The IPO was on pace to break records. It had attracted at least $3 trillion of orders from individual investors for its dual listing in Hong Kong and Shanghai, and in the preliminary price consultation of its Shanghai IPO, institutional investors subscribed for over 76 billion shares, more than 284 times the initial offering tranche.
The fintech company's IPO would have given it a market value of about $315 billion based on filings, bigger than JPMorgan Chase & Co. and four times larger than Goldman Sachs Group Inc.
Dealmakers at firms including Citigroup Inc. and Morgan Stanley were set to feast on an estimated fee pool of nearly $400 million for handling the Hong Kong portion of the sale, but were instead left reeling after the listing was pulled. Top executives close to the transaction said they were shocked and trying to figure out what lies ahead.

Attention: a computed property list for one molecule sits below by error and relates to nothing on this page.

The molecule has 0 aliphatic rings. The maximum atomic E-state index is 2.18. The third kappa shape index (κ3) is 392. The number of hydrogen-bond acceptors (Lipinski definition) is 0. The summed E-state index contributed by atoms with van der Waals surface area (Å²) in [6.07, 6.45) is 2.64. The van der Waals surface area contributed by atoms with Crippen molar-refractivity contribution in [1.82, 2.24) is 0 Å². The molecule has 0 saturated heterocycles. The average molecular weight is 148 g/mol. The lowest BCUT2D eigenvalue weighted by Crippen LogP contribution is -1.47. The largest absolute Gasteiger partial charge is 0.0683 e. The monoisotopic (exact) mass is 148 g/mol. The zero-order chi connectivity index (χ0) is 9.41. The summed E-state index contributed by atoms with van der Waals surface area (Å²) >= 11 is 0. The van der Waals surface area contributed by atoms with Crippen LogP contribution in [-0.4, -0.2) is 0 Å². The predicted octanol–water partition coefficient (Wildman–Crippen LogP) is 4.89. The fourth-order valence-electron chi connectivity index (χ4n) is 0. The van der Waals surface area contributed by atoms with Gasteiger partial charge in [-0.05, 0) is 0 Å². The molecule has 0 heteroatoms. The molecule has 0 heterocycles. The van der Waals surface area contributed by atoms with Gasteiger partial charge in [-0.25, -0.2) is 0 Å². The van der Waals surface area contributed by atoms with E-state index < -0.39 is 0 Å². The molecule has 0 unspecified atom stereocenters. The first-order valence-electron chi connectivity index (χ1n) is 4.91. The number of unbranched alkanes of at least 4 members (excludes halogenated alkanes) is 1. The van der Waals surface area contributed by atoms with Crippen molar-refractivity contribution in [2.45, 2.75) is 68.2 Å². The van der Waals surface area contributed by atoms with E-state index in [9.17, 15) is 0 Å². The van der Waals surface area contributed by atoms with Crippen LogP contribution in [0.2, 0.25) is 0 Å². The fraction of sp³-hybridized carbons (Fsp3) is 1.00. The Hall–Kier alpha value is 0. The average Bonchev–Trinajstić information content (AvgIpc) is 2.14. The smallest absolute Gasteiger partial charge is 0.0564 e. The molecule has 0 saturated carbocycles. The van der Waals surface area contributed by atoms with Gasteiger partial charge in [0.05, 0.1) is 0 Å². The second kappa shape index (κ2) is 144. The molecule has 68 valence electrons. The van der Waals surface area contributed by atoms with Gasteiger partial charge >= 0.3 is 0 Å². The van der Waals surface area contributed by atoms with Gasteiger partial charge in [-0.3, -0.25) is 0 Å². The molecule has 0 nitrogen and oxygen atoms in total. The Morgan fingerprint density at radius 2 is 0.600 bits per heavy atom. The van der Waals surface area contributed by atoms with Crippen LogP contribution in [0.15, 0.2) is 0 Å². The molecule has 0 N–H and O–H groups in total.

But Ant has faced scrutiny in Chinese state media in recent days after Mr Ma criticized local and global regulators for stifling innovation and not paying sufficient heed to development and opportunities for the young. At a Shanghai conference late last month, he compared the Basel Accords, which set out capital requirements for banks, to a club for the elderly.
And over the weekend, at a meeting of the Financial Stability and Development Committee led by Vice Premier Liu He, officials stressed the need for fintech firms to be regulated.
Ant dominates China's payments market via the Alipay app. It also runs the giant Yu'ebao money-market fund and the country's largest online consumer-lending platform. Other businesses include a credit-scoring unit and an insurance marketplace.